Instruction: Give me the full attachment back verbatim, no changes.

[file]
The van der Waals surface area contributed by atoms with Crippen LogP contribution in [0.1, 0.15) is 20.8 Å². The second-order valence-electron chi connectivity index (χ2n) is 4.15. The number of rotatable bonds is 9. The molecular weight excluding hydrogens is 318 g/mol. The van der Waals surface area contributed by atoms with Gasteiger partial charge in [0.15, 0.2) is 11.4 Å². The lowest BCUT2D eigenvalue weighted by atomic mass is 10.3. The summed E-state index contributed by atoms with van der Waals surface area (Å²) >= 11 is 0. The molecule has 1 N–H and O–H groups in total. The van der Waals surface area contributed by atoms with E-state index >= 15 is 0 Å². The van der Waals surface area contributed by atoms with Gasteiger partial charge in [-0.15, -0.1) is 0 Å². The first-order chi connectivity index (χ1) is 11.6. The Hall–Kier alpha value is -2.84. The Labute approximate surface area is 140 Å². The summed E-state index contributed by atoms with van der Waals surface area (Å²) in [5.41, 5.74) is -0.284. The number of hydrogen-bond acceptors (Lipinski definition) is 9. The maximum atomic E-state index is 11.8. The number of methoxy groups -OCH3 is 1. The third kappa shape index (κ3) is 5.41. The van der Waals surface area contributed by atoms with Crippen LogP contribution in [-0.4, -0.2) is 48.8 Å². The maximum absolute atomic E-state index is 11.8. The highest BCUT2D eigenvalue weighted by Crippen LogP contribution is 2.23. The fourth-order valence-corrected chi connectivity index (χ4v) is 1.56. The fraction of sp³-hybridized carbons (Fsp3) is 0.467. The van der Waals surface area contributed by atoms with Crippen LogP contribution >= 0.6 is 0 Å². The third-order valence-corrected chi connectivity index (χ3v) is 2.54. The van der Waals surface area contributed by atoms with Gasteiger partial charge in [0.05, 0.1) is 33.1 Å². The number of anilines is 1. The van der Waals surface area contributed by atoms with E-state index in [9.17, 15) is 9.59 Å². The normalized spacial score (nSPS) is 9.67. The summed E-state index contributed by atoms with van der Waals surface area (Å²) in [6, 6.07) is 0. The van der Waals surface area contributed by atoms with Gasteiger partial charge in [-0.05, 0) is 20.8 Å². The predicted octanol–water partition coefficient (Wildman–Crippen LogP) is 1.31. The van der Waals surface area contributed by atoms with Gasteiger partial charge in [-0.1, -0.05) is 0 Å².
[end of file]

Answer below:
The van der Waals surface area contributed by atoms with Crippen LogP contribution in [0.1, 0.15) is 20.8 Å². The second-order valence-electron chi connectivity index (χ2n) is 4.15. The number of rotatable bonds is 9. The molecular weight excluding hydrogens is 318 g/mol. The van der Waals surface area contributed by atoms with Gasteiger partial charge in [0.15, 0.2) is 11.4 Å². The lowest BCUT2D eigenvalue weighted by atomic mass is 10.3. The summed E-state index contributed by atoms with van der Waals surface area (Å²) >= 11 is 0. The molecule has 1 N–H and O–H groups in total. The van der Waals surface area contributed by atoms with E-state index >= 15 is 0 Å². The van der Waals surface area contributed by atoms with Gasteiger partial charge in [-0.15, -0.1) is 0 Å². The first-order chi connectivity index (χ1) is 11.6. The Hall–Kier alpha value is -2.84. The Labute approximate surface area is 140 Å². The summed E-state index contributed by atoms with van der Waals surface area (Å²) in [5.41, 5.74) is -0.284. The number of hydrogen-bond acceptors (Lipinski definition) is 9. The maximum atomic E-state index is 11.8. The number of methoxy groups -OCH3 is 1. The third kappa shape index (κ3) is 5.41. The van der Waals surface area contributed by atoms with Crippen LogP contribution in [-0.4, -0.2) is 48.8 Å². The maximum absolute atomic E-state index is 11.8. The highest BCUT2D eigenvalue weighted by Crippen LogP contribution is 2.23. The fourth-order valence-corrected chi connectivity index (χ4v) is 1.56. The fraction of sp³-hybridized carbons (Fsp3) is 0.467. The van der Waals surface area contributed by atoms with Crippen LogP contribution >= 0.6 is 0 Å². The third-order valence-corrected chi connectivity index (χ3v) is 2.54. The van der Waals surface area contributed by atoms with Gasteiger partial charge in [0.05, 0.1) is 33.1 Å². The number of anilines is 1. The van der Waals surface area contributed by atoms with E-state index in [9.17, 15) is 9.59 Å². The normalized spacial score (nSPS) is 9.67. The summed E-state index contributed by atoms with van der Waals surface area (Å²) in [6, 6.07) is 0. The van der Waals surface area contributed by atoms with Gasteiger partial charge in [-0.05, 0) is 20.8 Å². The predicted octanol–water partition coefficient (Wildman–Crippen LogP) is 1.31. The van der Waals surface area contributed by atoms with Gasteiger partial charge in [-0.1, -0.05) is 0 Å².